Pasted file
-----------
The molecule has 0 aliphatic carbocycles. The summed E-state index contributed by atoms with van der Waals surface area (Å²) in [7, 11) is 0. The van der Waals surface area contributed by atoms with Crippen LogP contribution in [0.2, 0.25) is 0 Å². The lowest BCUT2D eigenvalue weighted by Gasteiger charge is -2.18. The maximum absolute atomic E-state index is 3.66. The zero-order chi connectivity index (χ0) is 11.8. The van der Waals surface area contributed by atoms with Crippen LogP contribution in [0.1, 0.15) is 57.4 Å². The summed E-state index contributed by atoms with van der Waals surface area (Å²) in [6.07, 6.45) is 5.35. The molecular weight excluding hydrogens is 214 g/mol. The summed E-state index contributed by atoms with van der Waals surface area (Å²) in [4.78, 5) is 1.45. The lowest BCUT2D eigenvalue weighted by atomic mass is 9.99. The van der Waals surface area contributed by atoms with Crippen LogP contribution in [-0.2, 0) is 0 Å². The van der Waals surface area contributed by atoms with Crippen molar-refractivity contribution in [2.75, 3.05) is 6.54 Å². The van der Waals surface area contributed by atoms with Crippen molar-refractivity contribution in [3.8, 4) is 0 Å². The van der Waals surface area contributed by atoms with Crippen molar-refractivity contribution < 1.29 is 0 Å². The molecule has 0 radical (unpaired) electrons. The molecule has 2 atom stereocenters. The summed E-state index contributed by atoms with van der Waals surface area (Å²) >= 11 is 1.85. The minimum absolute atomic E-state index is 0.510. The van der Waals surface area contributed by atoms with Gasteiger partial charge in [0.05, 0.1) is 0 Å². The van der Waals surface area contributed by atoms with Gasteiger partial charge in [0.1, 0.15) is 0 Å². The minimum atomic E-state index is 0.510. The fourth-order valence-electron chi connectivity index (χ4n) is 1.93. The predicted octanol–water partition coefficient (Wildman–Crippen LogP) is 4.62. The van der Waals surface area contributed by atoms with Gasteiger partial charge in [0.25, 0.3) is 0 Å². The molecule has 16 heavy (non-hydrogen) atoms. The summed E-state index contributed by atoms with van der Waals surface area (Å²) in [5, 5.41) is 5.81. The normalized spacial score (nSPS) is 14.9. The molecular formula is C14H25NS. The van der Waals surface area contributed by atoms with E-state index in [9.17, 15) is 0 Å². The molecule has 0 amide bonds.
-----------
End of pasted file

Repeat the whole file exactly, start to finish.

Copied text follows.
The molecule has 0 aliphatic carbocycles. The summed E-state index contributed by atoms with van der Waals surface area (Å²) in [7, 11) is 0. The van der Waals surface area contributed by atoms with Crippen LogP contribution in [0.2, 0.25) is 0 Å². The lowest BCUT2D eigenvalue weighted by Gasteiger charge is -2.18. The maximum absolute atomic E-state index is 3.66. The zero-order chi connectivity index (χ0) is 11.8. The van der Waals surface area contributed by atoms with Crippen LogP contribution in [0.1, 0.15) is 57.4 Å². The summed E-state index contributed by atoms with van der Waals surface area (Å²) in [6.07, 6.45) is 5.35. The molecular weight excluding hydrogens is 214 g/mol. The summed E-state index contributed by atoms with van der Waals surface area (Å²) in [4.78, 5) is 1.45. The lowest BCUT2D eigenvalue weighted by atomic mass is 9.99. The van der Waals surface area contributed by atoms with Crippen LogP contribution in [-0.2, 0) is 0 Å². The van der Waals surface area contributed by atoms with Crippen molar-refractivity contribution in [2.75, 3.05) is 6.54 Å². The van der Waals surface area contributed by atoms with Crippen molar-refractivity contribution in [3.8, 4) is 0 Å². The van der Waals surface area contributed by atoms with Crippen molar-refractivity contribution < 1.29 is 0 Å². The molecule has 0 radical (unpaired) electrons. The molecule has 2 atom stereocenters. The summed E-state index contributed by atoms with van der Waals surface area (Å²) >= 11 is 1.85. The minimum absolute atomic E-state index is 0.510. The van der Waals surface area contributed by atoms with Gasteiger partial charge in [0.05, 0.1) is 0 Å². The van der Waals surface area contributed by atoms with Gasteiger partial charge in [0.1, 0.15) is 0 Å². The minimum atomic E-state index is 0.510. The fourth-order valence-electron chi connectivity index (χ4n) is 1.93. The predicted octanol–water partition coefficient (Wildman–Crippen LogP) is 4.62. The van der Waals surface area contributed by atoms with Gasteiger partial charge in [0.25, 0.3) is 0 Å². The molecule has 16 heavy (non-hydrogen) atoms. The summed E-state index contributed by atoms with van der Waals surface area (Å²) in [5, 5.41) is 5.81. The normalized spacial score (nSPS) is 14.9. The molecular formula is C14H25NS. The van der Waals surface area contributed by atoms with E-state index in [9.17, 15) is 0 Å². The molecule has 0 amide bonds.